Songwriter Skylar Grey is breaking out on her own with a little help from Eminem. “C’mon Let Me Ride” is a girl’s plea for her crush to let her ride…his bicycle. Only this boy and his two-wheel choice of transportation lives in the trailer park. Skylar’s grunge, edgy vibe causes her to stick out like a sore thumb from the other girls in the neighborhood with their faux tans and skimpy bikinis. Read more…
The year is running down, and like everyone else, we are bundling up our most memorable musical moments from the year into a slew of Best Of’s. Before we get to the more obvious lists — the best albums, the best songs — we thought we would have a little fun. First up: 9 delightful collaborations, made all the more so for their unexpectedness. We aren’t talking Watch The Throne-style of-course-they-would team-ups, we’re talking collaborations that we couldn’t in our wildest dreams have imagined or that we thought we would never see, like — well, these nine:
Barton Hollow is totally “an indie record much cooler than mine,” but more careful observer might have predicted this unlikely but delightful collaboration, as Swift began yammering about her fellow Nashville transplants The Civil Wars on twitter long before this was even a possibility. We, however, were left breathless upon learning that one of the day’s biggest pop stars had teamed-up with one of our favorite You Oughta Know acts — and for a song for such a pivotal moment in the Hunger Games movie, no less! Joy Williams harmonizing turns Taylor’s girlish coo haunting, and John Paul White‘s patient guitar plucking gets the whole thing swirling. See also: “The Last Time,” Taylor’s distressed duet with Gary Lightbody of Northern Ireland’s mostly absent as of late folk rock set Snow Patrol. Taylor is a slick machine when it comes to her music, and it was a surprise to see her reaching out of bounds for this one.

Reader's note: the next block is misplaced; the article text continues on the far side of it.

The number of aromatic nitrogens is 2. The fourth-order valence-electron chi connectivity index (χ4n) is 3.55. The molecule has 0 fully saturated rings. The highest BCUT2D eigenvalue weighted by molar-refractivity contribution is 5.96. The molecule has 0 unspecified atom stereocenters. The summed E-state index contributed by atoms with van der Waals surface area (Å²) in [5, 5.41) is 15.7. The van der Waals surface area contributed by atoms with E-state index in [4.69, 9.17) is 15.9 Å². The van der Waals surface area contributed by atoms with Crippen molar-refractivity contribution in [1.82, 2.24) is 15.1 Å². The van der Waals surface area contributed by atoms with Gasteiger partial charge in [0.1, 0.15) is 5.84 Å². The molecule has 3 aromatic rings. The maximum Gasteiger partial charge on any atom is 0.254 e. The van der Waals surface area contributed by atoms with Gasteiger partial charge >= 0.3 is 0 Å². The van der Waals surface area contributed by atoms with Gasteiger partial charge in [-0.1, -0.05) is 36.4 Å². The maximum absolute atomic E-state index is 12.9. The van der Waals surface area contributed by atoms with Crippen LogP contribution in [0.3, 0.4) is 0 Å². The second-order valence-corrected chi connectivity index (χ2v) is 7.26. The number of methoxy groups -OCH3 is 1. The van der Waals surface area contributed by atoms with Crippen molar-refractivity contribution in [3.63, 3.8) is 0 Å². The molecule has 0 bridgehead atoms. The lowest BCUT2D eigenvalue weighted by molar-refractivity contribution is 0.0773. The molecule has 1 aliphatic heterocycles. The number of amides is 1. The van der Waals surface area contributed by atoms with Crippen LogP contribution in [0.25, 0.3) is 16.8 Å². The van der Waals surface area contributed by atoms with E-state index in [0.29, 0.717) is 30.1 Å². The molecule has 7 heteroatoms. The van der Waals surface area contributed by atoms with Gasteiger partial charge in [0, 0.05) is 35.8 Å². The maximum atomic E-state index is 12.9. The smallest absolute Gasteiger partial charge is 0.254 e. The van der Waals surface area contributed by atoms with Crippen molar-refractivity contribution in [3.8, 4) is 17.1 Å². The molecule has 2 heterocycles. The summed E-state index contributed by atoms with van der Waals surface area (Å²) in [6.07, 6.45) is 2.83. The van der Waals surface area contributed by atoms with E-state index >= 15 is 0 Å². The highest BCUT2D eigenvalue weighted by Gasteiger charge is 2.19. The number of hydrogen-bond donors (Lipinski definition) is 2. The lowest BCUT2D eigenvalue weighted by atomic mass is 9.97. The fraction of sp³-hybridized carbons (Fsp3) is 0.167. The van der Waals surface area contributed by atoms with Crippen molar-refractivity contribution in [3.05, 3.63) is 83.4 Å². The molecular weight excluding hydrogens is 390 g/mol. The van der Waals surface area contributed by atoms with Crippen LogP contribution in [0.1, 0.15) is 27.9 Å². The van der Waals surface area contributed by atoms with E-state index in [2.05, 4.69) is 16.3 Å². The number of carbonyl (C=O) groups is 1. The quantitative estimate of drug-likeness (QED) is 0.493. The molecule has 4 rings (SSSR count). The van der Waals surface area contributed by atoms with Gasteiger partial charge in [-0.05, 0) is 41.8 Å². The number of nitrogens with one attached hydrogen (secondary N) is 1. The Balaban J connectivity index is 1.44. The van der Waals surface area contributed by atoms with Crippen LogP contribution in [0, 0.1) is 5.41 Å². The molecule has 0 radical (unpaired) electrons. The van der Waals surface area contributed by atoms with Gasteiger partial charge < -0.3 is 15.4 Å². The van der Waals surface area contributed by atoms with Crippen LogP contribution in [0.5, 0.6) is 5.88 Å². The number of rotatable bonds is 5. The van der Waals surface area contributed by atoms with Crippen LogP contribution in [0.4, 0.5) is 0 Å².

Hard to believe as it may be given the boom box beats and all the sing-rapping that resulted, Warrior is allegedly a tribute to the genre Ke$ha loves the most: rock and roll. If you really strain your ears, you may hear some of that “old hippie rock” in the breakdown of “Die Young.” You won’t have to try so hard with “Dirty Pop,” which features Iggy Pop, a true and blue rock star and someone Ke$ha has spent a lot of time talking about through the years. The joy she must have felt the first time she heard him call her “Wild Child” on her own song is evident. See also: “2012,” K$’s duet with fellow weirdos The Flaming Lips.
His rap name is an oxymoron. Physically, Big Sean is anything but big. His waifish, 5’8″ frame isn’t exactly gargantuan in stature, but there’s no denying that he has a royal flush in his hands. It’s a winning hand which, if played correctly, could turn him into Detroit’s biggest hometown hip-hop hero since Eminem.
Big Sean, born Sean Anderson, is no overnight success. From the time the 17-year-old rapped for Kanye West outside of WHTD-FM 102.7 in 2005 (if only that infamous 16 bars would surface) to his record deal in 2007 with West’s G.O.O.D. Music to 2009’s first installment of Finally Famous Vols. 1-3 mixtape to his 2011 major label debut, his rise to fame is something like that of the tortoise in “The Tortoise and the Hare.” Slow and steady wins the race. Read more…
50 Cent didn’t take much of a gamble with “My Life,” the first single off Street King Immortal which he describes as his “recovery, his comeback.” The song is radio-friendly and carefully calibrated for success, with features from a hip hop legend (that’d be: Eminem) and a chart-topping pop star (cue: Adam Levine) and a thoughtful role-out strategy that includes a radio premiere yesterday, a live-debut on The Voice last night (see below) and this geared up new video.